SeatWave Prints $25 Million Ticket


Online ticket resale has generated big VC returns in the U.S., with eBay buying StubHub for $310 million and TicketMaster buying TicketsNow for around $295 million. Now the competition has spread to Europe. The latest example is SeatWave Ltd., which tomorrow will announce that it has raised $25 million in Series C funding.

Fidelity Ventures led the round, and was joined by return backers Atlas Venture, Mangrove Capital Partners and Adinvest. The company had previously raised $11 million.

SeatWave was founded in 2006 by Joe Cohen, a former senior executive with Ticketmaster and Match.com. It looks like other online ticket resale marketplaces, with opportunities for users to acquire access to music, sporting and theater events. The opportunity, according to Simon Clark of Fidelity Ventures, is one of scale: “Europe has not historically had a well-organized ticker resale market, so SeatWave and some others have decided to go after that opportunity. There is plenty of room for more than one company to operate. SeatWave has only been in operation for a year, but it has shown great growth and typically has more than half a million tickets on sale at any one time.”

SeatWave’s most obvious competitor is Viagogo, a VC-backed company formed by StubHub co-founder Eric Baker. But there also are significant differences between the two. Viagogo has formed exclusive ticket brokering agreements with European sports teams, including soccer clubs like Manchester United. That isn’t a business SeatWave is interested in, instead wanting to focus all of its energies on C-to-C activities (UK). Viagogo also is in the midst of expanding to the U.S., having formed a non-exclusive partnership with The Cleveland Browns. SeatWave plans to move east rather than west, with no plans to go stateside.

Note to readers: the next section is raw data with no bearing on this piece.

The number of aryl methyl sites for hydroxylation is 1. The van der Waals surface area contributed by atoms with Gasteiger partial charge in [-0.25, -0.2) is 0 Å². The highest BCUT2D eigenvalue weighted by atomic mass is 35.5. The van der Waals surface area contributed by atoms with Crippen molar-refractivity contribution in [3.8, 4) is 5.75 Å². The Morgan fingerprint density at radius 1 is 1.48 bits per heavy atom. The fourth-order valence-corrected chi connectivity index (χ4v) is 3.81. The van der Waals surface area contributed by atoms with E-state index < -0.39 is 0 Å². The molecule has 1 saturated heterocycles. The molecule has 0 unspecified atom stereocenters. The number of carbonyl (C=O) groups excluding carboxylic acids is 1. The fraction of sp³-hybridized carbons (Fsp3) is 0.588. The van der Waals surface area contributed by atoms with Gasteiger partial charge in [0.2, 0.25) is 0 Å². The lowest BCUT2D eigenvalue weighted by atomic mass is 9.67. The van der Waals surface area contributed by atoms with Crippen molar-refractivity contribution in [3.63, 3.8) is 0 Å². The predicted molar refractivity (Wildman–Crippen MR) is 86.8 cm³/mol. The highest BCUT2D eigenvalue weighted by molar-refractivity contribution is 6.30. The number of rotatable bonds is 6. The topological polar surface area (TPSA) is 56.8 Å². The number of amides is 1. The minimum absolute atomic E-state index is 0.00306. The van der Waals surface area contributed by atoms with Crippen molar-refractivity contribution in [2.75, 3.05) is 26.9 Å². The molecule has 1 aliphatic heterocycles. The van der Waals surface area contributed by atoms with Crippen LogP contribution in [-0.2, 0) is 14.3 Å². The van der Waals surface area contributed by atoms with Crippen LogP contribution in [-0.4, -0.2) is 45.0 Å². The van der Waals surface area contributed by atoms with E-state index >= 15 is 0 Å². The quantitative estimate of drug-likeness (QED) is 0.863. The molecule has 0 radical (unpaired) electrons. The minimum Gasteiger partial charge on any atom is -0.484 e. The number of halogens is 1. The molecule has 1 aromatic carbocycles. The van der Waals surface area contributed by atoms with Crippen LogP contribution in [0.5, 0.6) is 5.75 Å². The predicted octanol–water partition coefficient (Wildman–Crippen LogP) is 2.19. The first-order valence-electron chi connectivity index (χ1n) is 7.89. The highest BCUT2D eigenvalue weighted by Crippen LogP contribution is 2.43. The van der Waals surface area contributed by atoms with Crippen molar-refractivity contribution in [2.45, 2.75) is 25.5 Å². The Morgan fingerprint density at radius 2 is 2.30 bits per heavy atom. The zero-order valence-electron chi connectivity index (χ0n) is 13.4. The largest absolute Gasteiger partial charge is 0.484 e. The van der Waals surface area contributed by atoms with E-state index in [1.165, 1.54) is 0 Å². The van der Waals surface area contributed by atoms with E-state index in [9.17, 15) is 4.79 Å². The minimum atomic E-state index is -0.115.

“We feel the European market is plenty large, in terms of both sports and live music,” Fidelity’s Clark says. He points to the example of last year’s Rugby World Cup Finals, which were held in Paris. “The finals were expected to be France versus New Zealand, so the local French bought ¾ of the tickets, and New Zealand tourists bought the rest. Then it ended up being England versus South Africa, which meant that the French and New Zealanders sold their tickets to the English and South Africans. SeatWave had so many tickets to exchange, that they rented out space next to the stadium.”

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